- Pottie K, Redwood-Campbell L, Rouleau K, Ouellette V, Lemire F: Degrees of engagement. Family physicians and global health. Canadian Family Physician. 2007, 53 (11): 1853-1857.Google Scholar
- Redwood-Campbell L, Ouellette V, Rouleau K, Pottie K, Lemire F: International health and Canadian family practice. Relevant to me, is it?. Can Fam Physician. 2007, 53 (4): 600-2.Google Scholar
- Gushulak BD, MacPherson DW: Migration Medicine and Health: Principles and Practice. 2006, Hamilton: BC Decker IncGoogle Scholar
- WHO: Closing the gap in a generation: Health equity through action on the social determinants of health. 2008, Final report of the Commission on Social Determinants of Health. Geneva (Switzerland): World Health Organization, (accessed 2010 May 20)], [http://www.who.int/social_determinants/en/]Google Scholar
- McDonald DM, Kay N: Towards an evaluation framework for complex social systems. 2006, Retrieved May 10, 2007 from, [http://necsi.org/events/iccs6/viewpaper.php?id=221]Google Scholar
- Phelps R, Hase S: Complexity and action research: Exploring the theoretical and methodological connection. Educational Action Research. 2002, 10 (3): 507-524.View ArticleGoogle Scholar
- Pope C, Mays N, Popay J: Synthesizing qualitative and quantitative health evidence. A guide to methods. 2007, Maidenhead, UK: Open University PressGoogle Scholar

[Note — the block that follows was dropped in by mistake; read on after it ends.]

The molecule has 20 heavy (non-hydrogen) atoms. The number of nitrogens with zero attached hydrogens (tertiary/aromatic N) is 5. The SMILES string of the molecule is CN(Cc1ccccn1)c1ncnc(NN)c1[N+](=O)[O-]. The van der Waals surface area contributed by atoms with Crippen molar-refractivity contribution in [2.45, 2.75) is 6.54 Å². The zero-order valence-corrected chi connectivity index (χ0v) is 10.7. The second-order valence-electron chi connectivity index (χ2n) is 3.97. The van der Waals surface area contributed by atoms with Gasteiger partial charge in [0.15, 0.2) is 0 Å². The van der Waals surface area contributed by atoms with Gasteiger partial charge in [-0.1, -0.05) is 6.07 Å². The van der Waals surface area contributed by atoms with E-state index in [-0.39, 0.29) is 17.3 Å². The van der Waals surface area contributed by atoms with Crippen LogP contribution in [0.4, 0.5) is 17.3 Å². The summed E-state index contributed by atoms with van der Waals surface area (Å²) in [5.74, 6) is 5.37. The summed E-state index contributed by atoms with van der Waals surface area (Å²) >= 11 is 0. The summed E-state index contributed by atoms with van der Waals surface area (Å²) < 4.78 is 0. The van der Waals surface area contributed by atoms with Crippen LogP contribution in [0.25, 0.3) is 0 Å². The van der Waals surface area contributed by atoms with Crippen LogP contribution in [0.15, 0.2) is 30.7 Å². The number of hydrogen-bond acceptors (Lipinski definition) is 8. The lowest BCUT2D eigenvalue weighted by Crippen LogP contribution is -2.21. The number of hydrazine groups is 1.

- Ontario Global Health Family Medicine Curriculum Working Group: Ontario Family Medicine Residency Global Health Curriculum Development Project: A Preliminary Report submitted to Ontario Ministry of Health and Long Term Care. 2010Google Scholar
- Frank JR: The CanMEDS 2005 physician competency framework. Better standards. Better physicians. Better care. 2005, Ottawa: The Royal College of Physicians and Surgeons of CanadaGoogle Scholar
- Tannenbaum D, Konkin J, Parsons E, Saucier D, Shaw L, Walsh A, Kerr J, Organek A: CanMEDS-Family Medicine. A new competency framework for family medicine education and practice in Canada. 2010, Working group on curriculum review, CFPC, [http://www.primary-care.ch/pdf_f/2010/2010-09/2010-09-023.PDF]Google Scholar
- Palsdottir B, Neusy A: Framework for an Interdisciplinary Modular Curriculum on Global Health. Center for Global Health: New York University School of Medicine, [http://globalhealthedu.org/resources/Pages/FrameworkforIM.aspx]
- Furrin J, Farmer P, Wolf M, Levy B, Judd B, Paternek M, Hurtado R, Katz J: A Novel Training Model to Address Health Problems in Poor and Underserved Populations. J of Health Care for the Poor and Underserved. 2006, 17 (1): 7-24.Google Scholar
- Saba N, Brewer TF: Beyond Borders: Building Global Health Programs at McGill University Faculty of Medicine. Academic Medicine. 2008, 83 (2): 185-191. 10.1097/ACM.0b013e31816094fc.View ArticleGoogle Scholar
- Allan J, Barwick TA, Cashman S, et al: Clinical Prevention and Population Health. Curriculum Framework for Health Professions. Am J Prev Med. 2004, 27 (5): 471-476.Google Scholar
- Public Health Agency of Canada: Core Competencies for Public Health in Canada, Release 1.0. Skills Enhancement for Public Health. Her Majesty the Queen in Right of Canada. 2008, Cat.: HP5-51/2008 ISBN: 978-0-662-05421-4 (core email@example.com).Google Scholar
- Ottenritter NW: Service learning, social justice, and campus health. Journal of American College Health. 2004, 52 (4): 189-191. 10.3200/JACH.52.4.189-192.View ArticleGoogle Scholar